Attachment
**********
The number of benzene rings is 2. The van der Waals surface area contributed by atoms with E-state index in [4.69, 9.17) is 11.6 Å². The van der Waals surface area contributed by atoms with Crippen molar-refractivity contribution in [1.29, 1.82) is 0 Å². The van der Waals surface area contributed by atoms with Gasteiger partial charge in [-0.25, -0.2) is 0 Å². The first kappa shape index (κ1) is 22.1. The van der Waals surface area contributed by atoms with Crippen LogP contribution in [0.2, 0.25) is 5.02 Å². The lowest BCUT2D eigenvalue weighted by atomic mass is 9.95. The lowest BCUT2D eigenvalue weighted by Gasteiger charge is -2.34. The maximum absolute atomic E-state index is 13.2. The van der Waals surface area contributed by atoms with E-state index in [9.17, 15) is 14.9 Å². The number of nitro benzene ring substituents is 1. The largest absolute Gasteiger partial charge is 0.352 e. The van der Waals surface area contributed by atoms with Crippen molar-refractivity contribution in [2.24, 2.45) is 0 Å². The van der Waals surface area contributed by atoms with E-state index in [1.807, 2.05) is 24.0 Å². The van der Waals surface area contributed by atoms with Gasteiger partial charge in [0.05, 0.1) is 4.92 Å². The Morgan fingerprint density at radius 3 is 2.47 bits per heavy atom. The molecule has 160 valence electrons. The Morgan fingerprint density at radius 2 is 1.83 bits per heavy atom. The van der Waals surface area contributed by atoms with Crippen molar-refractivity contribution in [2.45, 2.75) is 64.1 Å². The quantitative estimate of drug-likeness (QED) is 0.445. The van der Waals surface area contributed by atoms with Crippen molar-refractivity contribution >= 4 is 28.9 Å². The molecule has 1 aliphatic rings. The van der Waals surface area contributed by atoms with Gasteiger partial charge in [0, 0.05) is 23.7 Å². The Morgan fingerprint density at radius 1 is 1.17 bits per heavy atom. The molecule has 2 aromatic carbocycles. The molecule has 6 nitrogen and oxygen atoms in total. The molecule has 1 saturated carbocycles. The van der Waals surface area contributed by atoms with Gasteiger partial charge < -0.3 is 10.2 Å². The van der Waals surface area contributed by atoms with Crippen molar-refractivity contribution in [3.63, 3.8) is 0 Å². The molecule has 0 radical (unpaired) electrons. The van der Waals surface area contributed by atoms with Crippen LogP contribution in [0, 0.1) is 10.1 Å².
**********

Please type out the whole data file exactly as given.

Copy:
The number of benzene rings is 2. The van der Waals surface area contributed by atoms with E-state index in [4.69, 9.17) is 11.6 Å². The van der Waals surface area contributed by atoms with Crippen molar-refractivity contribution in [1.29, 1.82) is 0 Å². The van der Waals surface area contributed by atoms with Gasteiger partial charge in [-0.25, -0.2) is 0 Å². The first kappa shape index (κ1) is 22.1. The van der Waals surface area contributed by atoms with Crippen LogP contribution in [0.2, 0.25) is 5.02 Å². The lowest BCUT2D eigenvalue weighted by atomic mass is 9.95. The lowest BCUT2D eigenvalue weighted by Gasteiger charge is -2.34. The maximum absolute atomic E-state index is 13.2. The van der Waals surface area contributed by atoms with E-state index in [9.17, 15) is 14.9 Å². The number of nitro benzene ring substituents is 1. The largest absolute Gasteiger partial charge is 0.352 e. The van der Waals surface area contributed by atoms with Crippen molar-refractivity contribution in [2.24, 2.45) is 0 Å². The van der Waals surface area contributed by atoms with E-state index in [1.807, 2.05) is 24.0 Å². The van der Waals surface area contributed by atoms with Gasteiger partial charge in [0.05, 0.1) is 4.92 Å². The Morgan fingerprint density at radius 3 is 2.47 bits per heavy atom. The molecule has 160 valence electrons. The Morgan fingerprint density at radius 2 is 1.83 bits per heavy atom. The van der Waals surface area contributed by atoms with Crippen molar-refractivity contribution in [2.45, 2.75) is 64.1 Å². The quantitative estimate of drug-likeness (QED) is 0.445. The van der Waals surface area contributed by atoms with Crippen molar-refractivity contribution >= 4 is 28.9 Å². The molecule has 1 aliphatic rings. The van der Waals surface area contributed by atoms with Gasteiger partial charge in [0, 0.05) is 23.7 Å². The Morgan fingerprint density at radius 1 is 1.17 bits per heavy atom. The molecule has 2 aromatic carbocycles. The molecule has 6 nitrogen and oxygen atoms in total. The molecule has 1 saturated carbocycles. The van der Waals surface area contributed by atoms with Gasteiger partial charge < -0.3 is 10.2 Å². The van der Waals surface area contributed by atoms with Crippen molar-refractivity contribution in [3.63, 3.8) is 0 Å². The molecule has 0 radical (unpaired) electrons. The van der Waals surface area contributed by atoms with Crippen LogP contribution in [0, 0.1) is 10.1 Å².